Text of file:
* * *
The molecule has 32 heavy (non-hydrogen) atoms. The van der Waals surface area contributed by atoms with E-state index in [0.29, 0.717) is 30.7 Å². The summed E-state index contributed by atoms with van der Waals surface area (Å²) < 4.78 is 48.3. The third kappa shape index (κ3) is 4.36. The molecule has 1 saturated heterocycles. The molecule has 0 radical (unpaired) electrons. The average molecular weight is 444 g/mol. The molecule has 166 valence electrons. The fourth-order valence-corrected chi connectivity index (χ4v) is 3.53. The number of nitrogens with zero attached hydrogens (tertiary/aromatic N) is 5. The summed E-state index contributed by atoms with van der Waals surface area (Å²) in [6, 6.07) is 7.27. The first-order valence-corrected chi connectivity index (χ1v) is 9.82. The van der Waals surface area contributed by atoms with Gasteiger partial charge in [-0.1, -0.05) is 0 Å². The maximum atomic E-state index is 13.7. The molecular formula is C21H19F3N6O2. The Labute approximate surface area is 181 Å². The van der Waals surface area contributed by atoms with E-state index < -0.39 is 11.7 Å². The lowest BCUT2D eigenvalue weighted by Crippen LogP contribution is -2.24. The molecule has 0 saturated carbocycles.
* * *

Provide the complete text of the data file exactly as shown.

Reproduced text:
The molecule has 32 heavy (non-hydrogen) atoms. The van der Waals surface area contributed by atoms with E-state index in [0.29, 0.717) is 30.7 Å². The summed E-state index contributed by atoms with van der Waals surface area (Å²) < 4.78 is 48.3. The third kappa shape index (κ3) is 4.36. The molecule has 1 saturated heterocycles. The molecule has 0 radical (unpaired) electrons. The average molecular weight is 444 g/mol. The molecule has 166 valence electrons. The fourth-order valence-corrected chi connectivity index (χ4v) is 3.53. The number of nitrogens with zero attached hydrogens (tertiary/aromatic N) is 5. The summed E-state index contributed by atoms with van der Waals surface area (Å²) in [6, 6.07) is 7.27. The first-order valence-corrected chi connectivity index (χ1v) is 9.82. The van der Waals surface area contributed by atoms with Gasteiger partial charge in [-0.1, -0.05) is 0 Å². The maximum atomic E-state index is 13.7. The molecular formula is C21H19F3N6O2. The Labute approximate surface area is 181 Å². The van der Waals surface area contributed by atoms with E-state index < -0.39 is 11.7 Å². The lowest BCUT2D eigenvalue weighted by Crippen LogP contribution is -2.24. The molecule has 0 saturated carbocycles.